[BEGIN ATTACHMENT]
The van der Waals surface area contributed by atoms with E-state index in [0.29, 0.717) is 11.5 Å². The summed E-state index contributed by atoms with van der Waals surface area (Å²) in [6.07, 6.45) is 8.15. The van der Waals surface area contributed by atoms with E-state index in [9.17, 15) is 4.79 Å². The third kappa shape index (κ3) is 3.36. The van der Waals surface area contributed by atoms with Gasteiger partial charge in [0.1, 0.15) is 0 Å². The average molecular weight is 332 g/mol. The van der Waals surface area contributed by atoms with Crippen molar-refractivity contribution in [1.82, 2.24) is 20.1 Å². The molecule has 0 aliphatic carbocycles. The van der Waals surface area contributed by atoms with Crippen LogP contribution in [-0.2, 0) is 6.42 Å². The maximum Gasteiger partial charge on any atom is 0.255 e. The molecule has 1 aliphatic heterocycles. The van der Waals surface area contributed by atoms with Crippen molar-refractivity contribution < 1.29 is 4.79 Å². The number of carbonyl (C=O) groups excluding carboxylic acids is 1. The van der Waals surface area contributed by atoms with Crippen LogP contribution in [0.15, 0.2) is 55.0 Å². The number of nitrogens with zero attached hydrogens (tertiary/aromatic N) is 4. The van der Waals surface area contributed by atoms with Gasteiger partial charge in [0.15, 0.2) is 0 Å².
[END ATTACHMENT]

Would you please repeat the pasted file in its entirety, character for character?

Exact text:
The van der Waals surface area contributed by atoms with E-state index in [0.29, 0.717) is 11.5 Å². The summed E-state index contributed by atoms with van der Waals surface area (Å²) in [6.07, 6.45) is 8.15. The van der Waals surface area contributed by atoms with E-state index in [9.17, 15) is 4.79 Å². The third kappa shape index (κ3) is 3.36. The van der Waals surface area contributed by atoms with Gasteiger partial charge in [0.1, 0.15) is 0 Å². The average molecular weight is 332 g/mol. The van der Waals surface area contributed by atoms with Crippen molar-refractivity contribution in [1.82, 2.24) is 20.1 Å². The molecule has 0 aliphatic carbocycles. The van der Waals surface area contributed by atoms with Crippen LogP contribution in [-0.2, 0) is 6.42 Å². The maximum Gasteiger partial charge on any atom is 0.255 e. The molecule has 1 aliphatic heterocycles. The van der Waals surface area contributed by atoms with Crippen molar-refractivity contribution < 1.29 is 4.79 Å². The number of carbonyl (C=O) groups excluding carboxylic acids is 1. The van der Waals surface area contributed by atoms with Crippen LogP contribution in [0.15, 0.2) is 55.0 Å². The number of nitrogens with zero attached hydrogens (tertiary/aromatic N) is 4. The van der Waals surface area contributed by atoms with Gasteiger partial charge in [0.15, 0.2) is 0 Å².